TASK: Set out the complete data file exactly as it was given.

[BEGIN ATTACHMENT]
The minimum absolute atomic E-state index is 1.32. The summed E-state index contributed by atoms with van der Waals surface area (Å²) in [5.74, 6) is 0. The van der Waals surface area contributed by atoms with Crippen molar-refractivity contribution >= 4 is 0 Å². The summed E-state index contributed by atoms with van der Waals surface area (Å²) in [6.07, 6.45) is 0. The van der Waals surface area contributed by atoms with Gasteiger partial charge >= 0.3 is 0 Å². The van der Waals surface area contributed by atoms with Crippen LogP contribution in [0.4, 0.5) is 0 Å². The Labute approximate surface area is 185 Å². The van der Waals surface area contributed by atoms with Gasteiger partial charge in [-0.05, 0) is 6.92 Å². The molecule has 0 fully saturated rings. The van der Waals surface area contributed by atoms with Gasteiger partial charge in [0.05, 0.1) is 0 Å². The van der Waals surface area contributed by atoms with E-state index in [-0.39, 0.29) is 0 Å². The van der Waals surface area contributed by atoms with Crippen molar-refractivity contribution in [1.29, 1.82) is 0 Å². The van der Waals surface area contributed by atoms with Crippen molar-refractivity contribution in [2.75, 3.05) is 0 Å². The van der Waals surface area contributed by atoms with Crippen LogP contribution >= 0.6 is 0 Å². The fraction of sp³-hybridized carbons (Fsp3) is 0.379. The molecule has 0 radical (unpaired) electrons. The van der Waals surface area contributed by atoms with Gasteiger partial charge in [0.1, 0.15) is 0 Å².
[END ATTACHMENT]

The minimum absolute atomic E-state index is 1.32. The summed E-state index contributed by atoms with van der Waals surface area (Å²) in [5.74, 6) is 0. The van der Waals surface area contributed by atoms with Crippen molar-refractivity contribution >= 4 is 0 Å². The summed E-state index contributed by atoms with van der Waals surface area (Å²) in [6.07, 6.45) is 0. The van der Waals surface area contributed by atoms with Gasteiger partial charge >= 0.3 is 0 Å². The van der Waals surface area contributed by atoms with Crippen LogP contribution in [0.4, 0.5) is 0 Å². The Labute approximate surface area is 185 Å². The van der Waals surface area contributed by atoms with Gasteiger partial charge in [-0.05, 0) is 6.92 Å². The molecule has 0 fully saturated rings. The van der Waals surface area contributed by atoms with Gasteiger partial charge in [0.05, 0.1) is 0 Å². The van der Waals surface area contributed by atoms with E-state index in [-0.39, 0.29) is 0 Å². The van der Waals surface area contributed by atoms with Crippen molar-refractivity contribution in [1.29, 1.82) is 0 Å². The van der Waals surface area contributed by atoms with Crippen molar-refractivity contribution in [2.75, 3.05) is 0 Å². The van der Waals surface area contributed by atoms with Crippen LogP contribution >= 0.6 is 0 Å². The fraction of sp³-hybridized carbons (Fsp3) is 0.379. The molecule has 0 radical (unpaired) electrons. The van der Waals surface area contributed by atoms with Gasteiger partial charge in [0.1, 0.15) is 0 Å².